The draft submission, presented at Tuesday's council meeting, will be finalised this week and raises more questions that need answers over the reform, predominantly around proposed governance models, community advocacy (and lack of community voice), strategic planning and the funding for delivery of water services.
"While no decisions have yet been made, the submission is part of the Central Government's process, ending an eight-week consultation period with local government," says Waipā District Council group manager service delivery Dawn Inglis.
The draft submission states: "Council is concerned that we will be asked to make a decision on whether or not to commit to the Central Government Three Waters Reform proposals in the absence of important information that will enable us to meet the key requirements for robust decision-making."
"These reforms will have significant impacts on the community's wellbeing, as defined by the Local Government Act 2002, for many generations and the community has a right to be consulted and their views given due consideration."
Concerns around governance and ownership were also issues that needed answers.
The submission states: "Waipā District Council has significant concerns with the Entity model as proposed, but in particular the governance model. "The lack of Council representation in the Regional Representative Group (with only six Councils represented, and six mana whenua representatives), will not meet either Council's, or the communities' served by our Council, expectations."
"The transfer of ownership of community assets to the new entities is causing considerable debate from a constitutional and an equity perspective. With that transfer goes accountability and the ability to control the direction and standard of growth in individual communities."
Once finalised, the submission will be formally presented to Local Government New Zealand and Department of Internal Affairs, signed on behalf the council by the mayor and chief executive Garry Dyet.
The New Zealand Taxpayers' Union has also waded into the debate and is urging people to stop the reform.
In an email to supporters, they say over the last few months, we've been swamped with questions from supporters across the country about Nanaia Mahuta's plan to reform Three Waters.
"She and her Cabinet colleagues want to take billions of dollars' worth of drinking water, wastewater, and stormwater assets off the hands of local councils and put them under the control of four new unelected, co-governed entities. Those entities will be able to impose limitless water charges without the power of ratepayers to hold them to account."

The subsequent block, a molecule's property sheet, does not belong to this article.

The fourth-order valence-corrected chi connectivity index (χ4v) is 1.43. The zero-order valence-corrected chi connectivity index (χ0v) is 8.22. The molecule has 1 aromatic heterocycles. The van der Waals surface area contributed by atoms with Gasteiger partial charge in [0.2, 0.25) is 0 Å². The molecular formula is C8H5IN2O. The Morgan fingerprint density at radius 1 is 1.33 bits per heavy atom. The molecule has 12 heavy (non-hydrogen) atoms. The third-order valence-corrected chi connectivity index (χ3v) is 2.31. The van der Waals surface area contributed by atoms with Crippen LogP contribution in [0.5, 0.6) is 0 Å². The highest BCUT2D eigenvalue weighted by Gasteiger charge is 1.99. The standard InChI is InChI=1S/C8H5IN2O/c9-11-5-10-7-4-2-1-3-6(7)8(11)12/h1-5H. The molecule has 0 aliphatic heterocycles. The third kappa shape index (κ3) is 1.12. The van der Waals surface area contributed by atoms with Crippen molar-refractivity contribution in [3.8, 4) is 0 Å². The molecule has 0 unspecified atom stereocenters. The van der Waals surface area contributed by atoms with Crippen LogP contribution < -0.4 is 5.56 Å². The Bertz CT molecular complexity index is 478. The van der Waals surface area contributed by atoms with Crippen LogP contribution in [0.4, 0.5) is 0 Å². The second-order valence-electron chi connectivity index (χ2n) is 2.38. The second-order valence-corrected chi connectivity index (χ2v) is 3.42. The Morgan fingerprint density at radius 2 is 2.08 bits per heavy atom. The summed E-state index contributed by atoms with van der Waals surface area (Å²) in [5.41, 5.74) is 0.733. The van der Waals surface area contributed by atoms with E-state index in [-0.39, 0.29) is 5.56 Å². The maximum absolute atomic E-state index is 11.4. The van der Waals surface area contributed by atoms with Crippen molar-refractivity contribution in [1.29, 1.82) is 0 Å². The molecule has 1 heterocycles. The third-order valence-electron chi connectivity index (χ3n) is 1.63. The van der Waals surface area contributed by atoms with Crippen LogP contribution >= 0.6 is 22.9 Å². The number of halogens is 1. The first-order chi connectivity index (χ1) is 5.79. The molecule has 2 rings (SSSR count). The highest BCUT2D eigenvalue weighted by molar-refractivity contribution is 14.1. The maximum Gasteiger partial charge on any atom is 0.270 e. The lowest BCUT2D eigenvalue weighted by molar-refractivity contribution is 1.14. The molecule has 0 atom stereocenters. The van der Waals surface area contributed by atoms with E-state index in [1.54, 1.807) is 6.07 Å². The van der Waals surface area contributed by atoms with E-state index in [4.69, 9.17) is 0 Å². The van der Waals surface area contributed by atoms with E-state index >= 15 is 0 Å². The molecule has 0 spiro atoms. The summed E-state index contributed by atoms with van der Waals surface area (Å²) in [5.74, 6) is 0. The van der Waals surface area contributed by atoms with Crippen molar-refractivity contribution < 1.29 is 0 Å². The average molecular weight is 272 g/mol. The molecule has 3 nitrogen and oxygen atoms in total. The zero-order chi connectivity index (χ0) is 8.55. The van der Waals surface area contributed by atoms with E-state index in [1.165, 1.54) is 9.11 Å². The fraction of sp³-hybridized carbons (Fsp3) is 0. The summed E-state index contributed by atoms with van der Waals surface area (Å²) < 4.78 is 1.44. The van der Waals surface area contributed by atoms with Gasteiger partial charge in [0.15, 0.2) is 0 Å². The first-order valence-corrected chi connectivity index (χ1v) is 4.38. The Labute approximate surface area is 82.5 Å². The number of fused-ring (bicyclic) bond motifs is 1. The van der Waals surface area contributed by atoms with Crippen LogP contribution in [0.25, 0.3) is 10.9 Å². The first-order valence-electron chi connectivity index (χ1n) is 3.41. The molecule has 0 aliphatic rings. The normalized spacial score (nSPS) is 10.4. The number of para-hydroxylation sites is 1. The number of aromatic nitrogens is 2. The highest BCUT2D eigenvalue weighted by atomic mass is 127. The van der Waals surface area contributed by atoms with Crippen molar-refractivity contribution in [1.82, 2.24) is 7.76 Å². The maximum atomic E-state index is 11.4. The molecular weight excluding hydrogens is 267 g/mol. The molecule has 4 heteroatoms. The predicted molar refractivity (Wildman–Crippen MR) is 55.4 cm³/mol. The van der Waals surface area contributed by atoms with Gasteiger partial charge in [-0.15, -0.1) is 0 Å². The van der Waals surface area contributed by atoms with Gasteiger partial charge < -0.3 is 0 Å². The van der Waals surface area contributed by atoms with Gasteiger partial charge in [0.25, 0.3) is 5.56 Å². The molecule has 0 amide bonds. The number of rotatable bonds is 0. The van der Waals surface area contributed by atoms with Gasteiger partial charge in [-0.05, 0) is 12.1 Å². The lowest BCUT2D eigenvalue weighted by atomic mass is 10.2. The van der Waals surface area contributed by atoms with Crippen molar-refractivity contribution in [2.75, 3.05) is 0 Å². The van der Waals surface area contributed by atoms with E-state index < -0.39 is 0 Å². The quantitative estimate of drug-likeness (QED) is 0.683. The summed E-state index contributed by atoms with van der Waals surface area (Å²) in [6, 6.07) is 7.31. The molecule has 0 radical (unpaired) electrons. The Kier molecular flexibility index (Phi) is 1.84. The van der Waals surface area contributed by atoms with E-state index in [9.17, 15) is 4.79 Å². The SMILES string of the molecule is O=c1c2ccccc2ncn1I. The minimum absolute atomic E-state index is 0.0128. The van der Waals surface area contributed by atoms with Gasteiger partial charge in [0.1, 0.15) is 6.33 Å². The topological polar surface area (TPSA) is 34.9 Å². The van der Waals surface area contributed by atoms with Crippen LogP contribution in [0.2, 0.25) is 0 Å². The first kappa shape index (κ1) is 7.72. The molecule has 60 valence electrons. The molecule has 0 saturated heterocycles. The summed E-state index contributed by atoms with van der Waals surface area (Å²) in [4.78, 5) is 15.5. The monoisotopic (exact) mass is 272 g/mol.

The union is urging the public to email their council to tell them to opt out of the Government's proposals, before it is too late.
They summarised the proposal, and selected the points supporters found most alarming.
Four layers of bureaucracy will separate the new water entities from accountability to ratepayers;
The entities will be represented by Entity Boards, each appointed by an Independent Selection Panel, which is appointed by a Regional Representative Group, which is appointed by iwi and local councils on a co-governance basis;
Major decisions will require 75 per cent majorities, so in effect unelected entities will have veto rights over these decisions.
The union also said the Government spin on Three Waters has been appalling.
The Government claims its reforms will reduce costs, but as councils up and down the country have pointed out, the financial modelling is based on error-ridden spreadsheets and unrealistic assumptions.
Councils have until tomorrow to formally tell the Government whether they will opt in or out of the scheme and that is why the union is asking the public to have their say and tell councils now, before it is too late, to opt-out.
To see the full Waipā District Council Three Waters discussion, head to the September 28 full Council meeting at waipadc.govt.nz/our-council/agendas-and-minutes